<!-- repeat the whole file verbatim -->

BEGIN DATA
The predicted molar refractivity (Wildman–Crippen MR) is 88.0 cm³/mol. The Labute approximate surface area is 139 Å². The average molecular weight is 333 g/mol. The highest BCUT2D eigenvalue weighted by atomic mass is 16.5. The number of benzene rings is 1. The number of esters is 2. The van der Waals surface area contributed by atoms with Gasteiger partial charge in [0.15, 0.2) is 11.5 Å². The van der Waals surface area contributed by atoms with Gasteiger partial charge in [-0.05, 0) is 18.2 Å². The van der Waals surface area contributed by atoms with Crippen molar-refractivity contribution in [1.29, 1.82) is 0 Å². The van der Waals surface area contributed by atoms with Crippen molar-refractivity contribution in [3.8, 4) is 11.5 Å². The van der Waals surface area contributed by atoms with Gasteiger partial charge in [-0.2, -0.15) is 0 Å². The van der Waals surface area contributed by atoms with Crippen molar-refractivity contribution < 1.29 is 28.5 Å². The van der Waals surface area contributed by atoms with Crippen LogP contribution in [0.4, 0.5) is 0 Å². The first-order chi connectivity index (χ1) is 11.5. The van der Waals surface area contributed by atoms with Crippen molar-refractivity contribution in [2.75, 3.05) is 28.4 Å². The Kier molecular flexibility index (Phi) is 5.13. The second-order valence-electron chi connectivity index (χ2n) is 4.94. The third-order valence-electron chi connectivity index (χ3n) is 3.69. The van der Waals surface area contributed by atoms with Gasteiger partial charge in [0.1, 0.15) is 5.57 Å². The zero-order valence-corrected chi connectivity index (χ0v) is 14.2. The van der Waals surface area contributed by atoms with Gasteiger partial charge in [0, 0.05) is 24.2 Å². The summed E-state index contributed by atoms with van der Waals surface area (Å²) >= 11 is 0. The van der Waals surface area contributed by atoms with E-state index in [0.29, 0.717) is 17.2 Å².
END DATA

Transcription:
The predicted molar refractivity (Wildman–Crippen MR) is 88.0 cm³/mol. The Labute approximate surface area is 139 Å². The average molecular weight is 333 g/mol. The highest BCUT2D eigenvalue weighted by atomic mass is 16.5. The number of benzene rings is 1. The number of esters is 2. The van der Waals surface area contributed by atoms with Gasteiger partial charge in [0.15, 0.2) is 11.5 Å². The van der Waals surface area contributed by atoms with Gasteiger partial charge in [-0.05, 0) is 18.2 Å². The van der Waals surface area contributed by atoms with Crippen molar-refractivity contribution in [1.29, 1.82) is 0 Å². The van der Waals surface area contributed by atoms with Crippen molar-refractivity contribution in [3.8, 4) is 11.5 Å². The van der Waals surface area contributed by atoms with Gasteiger partial charge in [-0.2, -0.15) is 0 Å². The van der Waals surface area contributed by atoms with Crippen molar-refractivity contribution < 1.29 is 28.5 Å². The van der Waals surface area contributed by atoms with Crippen LogP contribution in [0.4, 0.5) is 0 Å². The first-order chi connectivity index (χ1) is 11.5. The van der Waals surface area contributed by atoms with Crippen molar-refractivity contribution in [2.75, 3.05) is 28.4 Å². The Kier molecular flexibility index (Phi) is 5.13. The second-order valence-electron chi connectivity index (χ2n) is 4.94. The third-order valence-electron chi connectivity index (χ3n) is 3.69. The van der Waals surface area contributed by atoms with Gasteiger partial charge in [0.1, 0.15) is 5.57 Å². The zero-order valence-corrected chi connectivity index (χ0v) is 14.2. The van der Waals surface area contributed by atoms with Gasteiger partial charge in [0, 0.05) is 24.2 Å². The summed E-state index contributed by atoms with van der Waals surface area (Å²) >= 11 is 0. The van der Waals surface area contributed by atoms with E-state index in [0.29, 0.717) is 17.2 Å².